Closed System Drug-Transfer Device (CSTD) Research


Graphic rendering of a CSTD bag or infusion adapter attached to an IV bag (Credit: Graeham Heil, CDC/NIOSH).

CSTD bag or infusion adapter attached to an IV bag.

NIOSH defines a Closed System Drug-Transfer Device (CSTD) as “a drug transfer device that mechanically prohibits the transfer of environmental contaminants into the system and the escape of the hazardous drug or vapor concentrations outside the system” [NIOSH 2004]. Currently, CSTDs generally follow one of two design concepts, using either a physical barrier or an air-cleaning technology to prevent the escape of hazardous drugs into the work environment. When appropriately designed and used, CSTDs offer enhanced protection against potentially hazardous exposures to healthcare workers during the compounding and administration of hazardous drugs.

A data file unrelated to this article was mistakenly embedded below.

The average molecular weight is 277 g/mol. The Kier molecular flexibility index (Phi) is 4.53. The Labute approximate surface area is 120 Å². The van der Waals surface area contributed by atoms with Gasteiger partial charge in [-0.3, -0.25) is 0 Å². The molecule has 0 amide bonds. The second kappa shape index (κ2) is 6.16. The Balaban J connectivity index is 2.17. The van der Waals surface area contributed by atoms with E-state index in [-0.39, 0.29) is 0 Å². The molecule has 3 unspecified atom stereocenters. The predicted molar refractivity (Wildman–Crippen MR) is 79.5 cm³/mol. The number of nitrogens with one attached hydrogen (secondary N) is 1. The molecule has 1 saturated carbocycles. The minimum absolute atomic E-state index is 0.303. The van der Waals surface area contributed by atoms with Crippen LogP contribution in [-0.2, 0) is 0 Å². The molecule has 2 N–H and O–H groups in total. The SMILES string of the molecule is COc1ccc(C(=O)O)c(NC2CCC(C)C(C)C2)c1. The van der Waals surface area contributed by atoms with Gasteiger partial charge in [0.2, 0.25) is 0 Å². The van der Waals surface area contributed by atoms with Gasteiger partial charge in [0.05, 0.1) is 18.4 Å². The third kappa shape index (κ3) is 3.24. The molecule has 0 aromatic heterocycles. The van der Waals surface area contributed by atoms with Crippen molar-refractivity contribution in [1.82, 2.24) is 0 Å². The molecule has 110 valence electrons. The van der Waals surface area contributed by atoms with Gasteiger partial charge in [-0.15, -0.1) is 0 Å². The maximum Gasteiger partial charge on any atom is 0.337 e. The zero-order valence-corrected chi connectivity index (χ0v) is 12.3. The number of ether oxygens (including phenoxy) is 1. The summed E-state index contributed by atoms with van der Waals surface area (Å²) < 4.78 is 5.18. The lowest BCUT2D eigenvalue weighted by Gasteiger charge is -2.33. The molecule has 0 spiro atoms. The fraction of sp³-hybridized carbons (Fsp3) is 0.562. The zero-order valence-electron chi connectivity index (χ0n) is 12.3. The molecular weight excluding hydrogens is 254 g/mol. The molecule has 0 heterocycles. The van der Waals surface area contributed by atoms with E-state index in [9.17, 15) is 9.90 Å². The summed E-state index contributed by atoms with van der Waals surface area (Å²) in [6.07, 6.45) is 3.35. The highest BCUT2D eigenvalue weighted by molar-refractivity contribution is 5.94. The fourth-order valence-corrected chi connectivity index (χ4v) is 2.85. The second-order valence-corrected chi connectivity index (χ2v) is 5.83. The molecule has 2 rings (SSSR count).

NIOSH recommends healthcare workers use a CSTD throughout the hazardous drug-handling chain, from pharmaceutical compounding to patient dose administration [NIOSH 2004]. While all CSTDs may not be equally protective, research shows that CSTD use can reduce hazardous drug contamination [Vyas 2013]. CSTDs should not be the only means of worker protection. They should be used as part of a hazardous drug safety program and used in conjunction with other engineering controls [NIOSH 2004].

CSTD Performance Standards

As CSTD designs and available models changed, NIOSH and its industry partners realized the need for an independent testing method for CSTD performance.

While CSTD performance standards are available that apply to sterile practice and patient protection, no CSTD performance standards are available for drug containment [Douglass et al. 2012]. To address this gap, NIOSH researchers are developing a test protocol that evaluates a CSTD’s containment of hazardous drugs.

NIOSH Research on CSTD Test Protocols